Lack of pupil-teacher relationship frees offender from NSW prohibition

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Lack of pupil-teacher relationship frees offender from NSW prohibition

A teacher convicted in Tasmania of having sex with a girl under 17 will not be barred from applying for teaching positions in NSW because his actions do not amount to an offence in that state, according to an Administrative Decisions Tribunal (NSW) decision.

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A teacher convicted in Tasmania of having sex with a girl under 17 will not be barred from applying for teaching positions in NSW because his actions do not amount to an offence in that state, according to an Administrative Decisions Tribunal (NSW) decision.
 
The tribunal heard the sexual relations between the two were consensual and that they did not arise as a result of or in the context of a pupil-teacher relationship. The tribunal found that while it is an offence in NSW for a teacher to have carnal knowledge of a pupil under 17, consensual sexual relations with a person over the age of 16 are not unlawful in NSW today, nor were they in 1981.
 
As the teacher had not, therefore, been convicted of a 'serious sexual offence' as defined by the Child Protection (Prohibited Employment) Act 1998, he was not classed as a prohibited person. This meant the tribunal had no jurisdiction to grant the declaration the teacher sought exempting him from the Act.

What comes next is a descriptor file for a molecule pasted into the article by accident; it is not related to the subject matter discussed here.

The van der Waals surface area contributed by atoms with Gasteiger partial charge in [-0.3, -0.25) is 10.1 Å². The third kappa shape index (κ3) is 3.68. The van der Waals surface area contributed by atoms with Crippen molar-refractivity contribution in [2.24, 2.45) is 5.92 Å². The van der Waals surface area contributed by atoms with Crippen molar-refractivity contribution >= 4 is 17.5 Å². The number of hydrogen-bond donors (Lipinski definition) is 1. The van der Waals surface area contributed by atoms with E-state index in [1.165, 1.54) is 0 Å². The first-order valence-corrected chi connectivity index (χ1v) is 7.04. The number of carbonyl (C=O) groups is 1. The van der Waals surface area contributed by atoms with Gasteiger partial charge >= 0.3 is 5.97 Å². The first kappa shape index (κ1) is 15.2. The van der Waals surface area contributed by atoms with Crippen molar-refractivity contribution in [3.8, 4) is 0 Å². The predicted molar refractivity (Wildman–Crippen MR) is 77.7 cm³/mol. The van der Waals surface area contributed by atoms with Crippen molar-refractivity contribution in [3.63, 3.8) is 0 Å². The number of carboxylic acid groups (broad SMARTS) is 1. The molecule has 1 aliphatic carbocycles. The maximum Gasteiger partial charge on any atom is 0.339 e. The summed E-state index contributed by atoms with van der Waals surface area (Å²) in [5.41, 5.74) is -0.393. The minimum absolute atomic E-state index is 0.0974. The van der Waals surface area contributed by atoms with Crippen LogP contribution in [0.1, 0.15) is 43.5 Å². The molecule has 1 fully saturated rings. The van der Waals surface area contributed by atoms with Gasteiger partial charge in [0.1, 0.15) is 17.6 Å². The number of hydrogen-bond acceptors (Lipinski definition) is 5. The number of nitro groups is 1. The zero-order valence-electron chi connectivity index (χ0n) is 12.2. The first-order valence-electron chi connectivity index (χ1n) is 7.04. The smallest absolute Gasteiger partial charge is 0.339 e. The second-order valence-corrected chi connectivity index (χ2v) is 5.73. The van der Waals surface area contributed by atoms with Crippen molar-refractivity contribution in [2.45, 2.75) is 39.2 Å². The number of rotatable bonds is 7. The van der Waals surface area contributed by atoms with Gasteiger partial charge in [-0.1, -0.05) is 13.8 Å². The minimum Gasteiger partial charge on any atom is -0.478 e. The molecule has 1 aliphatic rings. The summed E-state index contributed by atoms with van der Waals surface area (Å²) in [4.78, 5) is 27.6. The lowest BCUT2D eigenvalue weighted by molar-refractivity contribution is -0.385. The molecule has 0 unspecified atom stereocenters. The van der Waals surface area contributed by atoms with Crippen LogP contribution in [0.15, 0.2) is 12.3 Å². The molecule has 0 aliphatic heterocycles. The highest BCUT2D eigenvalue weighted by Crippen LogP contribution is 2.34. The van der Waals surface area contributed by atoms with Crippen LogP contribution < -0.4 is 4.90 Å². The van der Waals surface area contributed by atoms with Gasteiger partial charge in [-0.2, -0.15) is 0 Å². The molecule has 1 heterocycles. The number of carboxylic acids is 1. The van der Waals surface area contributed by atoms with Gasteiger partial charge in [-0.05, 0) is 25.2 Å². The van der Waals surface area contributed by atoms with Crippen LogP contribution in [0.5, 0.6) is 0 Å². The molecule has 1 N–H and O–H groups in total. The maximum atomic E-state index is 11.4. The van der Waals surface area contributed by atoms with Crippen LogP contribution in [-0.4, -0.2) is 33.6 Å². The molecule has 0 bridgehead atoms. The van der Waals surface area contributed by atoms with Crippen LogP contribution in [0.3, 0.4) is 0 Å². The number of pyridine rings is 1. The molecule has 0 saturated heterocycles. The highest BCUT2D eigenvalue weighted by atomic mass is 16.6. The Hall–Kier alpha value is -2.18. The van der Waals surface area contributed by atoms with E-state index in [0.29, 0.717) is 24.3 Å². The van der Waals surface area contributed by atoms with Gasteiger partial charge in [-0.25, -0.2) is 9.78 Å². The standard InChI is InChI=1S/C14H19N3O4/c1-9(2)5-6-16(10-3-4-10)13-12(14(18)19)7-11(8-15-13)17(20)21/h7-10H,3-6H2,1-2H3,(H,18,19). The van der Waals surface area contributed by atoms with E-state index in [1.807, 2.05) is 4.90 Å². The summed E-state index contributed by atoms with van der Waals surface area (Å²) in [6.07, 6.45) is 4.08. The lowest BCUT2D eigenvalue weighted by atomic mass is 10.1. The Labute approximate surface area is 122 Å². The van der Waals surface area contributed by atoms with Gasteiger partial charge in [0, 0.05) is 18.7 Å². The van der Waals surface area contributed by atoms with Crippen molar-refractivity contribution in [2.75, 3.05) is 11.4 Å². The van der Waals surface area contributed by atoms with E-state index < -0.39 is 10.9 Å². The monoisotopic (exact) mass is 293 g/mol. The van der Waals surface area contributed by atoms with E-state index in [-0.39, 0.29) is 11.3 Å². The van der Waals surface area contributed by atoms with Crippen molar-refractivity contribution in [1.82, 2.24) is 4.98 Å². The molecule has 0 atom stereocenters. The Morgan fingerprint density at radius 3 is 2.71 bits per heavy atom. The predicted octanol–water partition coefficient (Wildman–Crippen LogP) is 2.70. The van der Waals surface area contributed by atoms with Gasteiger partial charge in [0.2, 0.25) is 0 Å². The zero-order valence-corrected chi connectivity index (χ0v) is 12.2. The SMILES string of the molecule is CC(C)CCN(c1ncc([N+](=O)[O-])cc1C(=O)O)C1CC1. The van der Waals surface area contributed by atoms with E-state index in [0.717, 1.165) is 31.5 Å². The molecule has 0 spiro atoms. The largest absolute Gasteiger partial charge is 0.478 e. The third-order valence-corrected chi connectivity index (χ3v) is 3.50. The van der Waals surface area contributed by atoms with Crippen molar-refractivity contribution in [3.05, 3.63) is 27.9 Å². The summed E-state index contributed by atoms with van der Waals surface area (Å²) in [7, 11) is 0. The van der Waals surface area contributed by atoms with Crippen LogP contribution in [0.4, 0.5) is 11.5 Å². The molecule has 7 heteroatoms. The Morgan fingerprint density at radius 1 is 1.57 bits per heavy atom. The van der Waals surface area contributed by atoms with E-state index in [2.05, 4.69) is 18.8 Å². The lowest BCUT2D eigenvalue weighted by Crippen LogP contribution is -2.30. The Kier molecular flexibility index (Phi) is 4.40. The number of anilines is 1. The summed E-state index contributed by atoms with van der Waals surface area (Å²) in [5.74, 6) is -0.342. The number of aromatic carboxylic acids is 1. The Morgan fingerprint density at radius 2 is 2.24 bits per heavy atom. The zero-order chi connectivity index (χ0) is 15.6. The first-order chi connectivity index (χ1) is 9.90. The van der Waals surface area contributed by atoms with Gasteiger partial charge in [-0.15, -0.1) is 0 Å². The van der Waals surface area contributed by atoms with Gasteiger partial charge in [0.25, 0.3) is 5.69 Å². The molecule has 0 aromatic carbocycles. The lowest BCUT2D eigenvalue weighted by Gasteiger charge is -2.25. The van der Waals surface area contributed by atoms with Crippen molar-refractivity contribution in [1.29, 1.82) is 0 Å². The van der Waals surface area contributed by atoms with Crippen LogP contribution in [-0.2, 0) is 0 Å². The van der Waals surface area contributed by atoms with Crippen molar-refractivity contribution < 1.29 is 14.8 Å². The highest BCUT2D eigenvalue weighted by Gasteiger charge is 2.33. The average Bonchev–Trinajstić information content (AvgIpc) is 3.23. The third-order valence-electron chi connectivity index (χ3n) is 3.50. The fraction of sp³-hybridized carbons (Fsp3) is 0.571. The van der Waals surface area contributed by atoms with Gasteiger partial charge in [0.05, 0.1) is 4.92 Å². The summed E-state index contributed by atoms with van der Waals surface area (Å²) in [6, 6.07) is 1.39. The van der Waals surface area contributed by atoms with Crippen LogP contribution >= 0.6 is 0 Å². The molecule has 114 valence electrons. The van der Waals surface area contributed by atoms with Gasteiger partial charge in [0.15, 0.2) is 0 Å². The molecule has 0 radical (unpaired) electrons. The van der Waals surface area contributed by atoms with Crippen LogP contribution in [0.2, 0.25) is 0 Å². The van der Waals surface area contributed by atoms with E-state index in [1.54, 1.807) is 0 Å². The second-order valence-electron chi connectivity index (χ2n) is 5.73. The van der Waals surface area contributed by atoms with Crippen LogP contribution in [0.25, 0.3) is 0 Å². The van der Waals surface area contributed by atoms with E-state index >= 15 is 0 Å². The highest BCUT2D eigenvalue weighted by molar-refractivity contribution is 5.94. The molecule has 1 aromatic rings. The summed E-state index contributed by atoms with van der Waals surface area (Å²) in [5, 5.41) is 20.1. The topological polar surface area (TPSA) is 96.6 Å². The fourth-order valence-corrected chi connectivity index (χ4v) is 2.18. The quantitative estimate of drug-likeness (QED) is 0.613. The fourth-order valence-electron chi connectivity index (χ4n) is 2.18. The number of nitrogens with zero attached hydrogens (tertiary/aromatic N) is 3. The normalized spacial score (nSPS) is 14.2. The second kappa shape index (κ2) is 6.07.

Background
 
A teacher, convicted by the Supreme Court of Tasmania in 1981 of having sex with a girl under 17, applied for a declaration that the Child Protection (Prohibited Employment) Act 1998 not be applied in his application for a NSW position as a high school or TAFE teacher. The Child Protection (Prohibited Employment) Act makes it an offence for people convicted of 'serious sex offences' to apply for or undertake 'child-related employment.'
 
Findings
 
The NSW Administrative Decisions Tribunal found that the offence the teacher was convicted of involved sexual intercourse with a girl 16 years old. Such conduct is proscribed (or was proscribed in 1981) by section 124 of the Criminal Code of Tasmania. However, evidence tendered to the Tasmanian court indicated that the sexual relations were consensual and that they did not arise as a result of or in the context of a pupil-teacher relationship. The tribunal said that at the time the girl and the teacher met, she was not even aware that he was a teacher at her school.
 
The tribunal found that while it is an offence in NSW for a teacher to have carnal knowledge of a pupil under 17, consensual sexual relations with a person over the age of 16 are not unlawful in NSW today, nor were they in 1981. 'An essential element for the Commission of an offence pursuant to s.73 of the Crimes Act 1900 is that the victim be in relation to the teacher 'his pupil'. She was not such a 'pupil' within the meaning of s.71 or s.73 of the Crimes Act 1900.'
 
It concluded that the teacher's offence was not a serious offence as it would not have been classed as an offence in NSW either in 1981 or today. Accordingly, as he had not been convicted of a 'serious sexual offence' as defined by the Act, he was not a prohibited person. This meant the tribunal had no jurisdiction to grant the declaration the teacher sought exempting him from the Child Protection (Prohibited Employment) Act.
 
See: DP v Commission for Children and Young People[2003] NSWADT 48, (10 March 2003).
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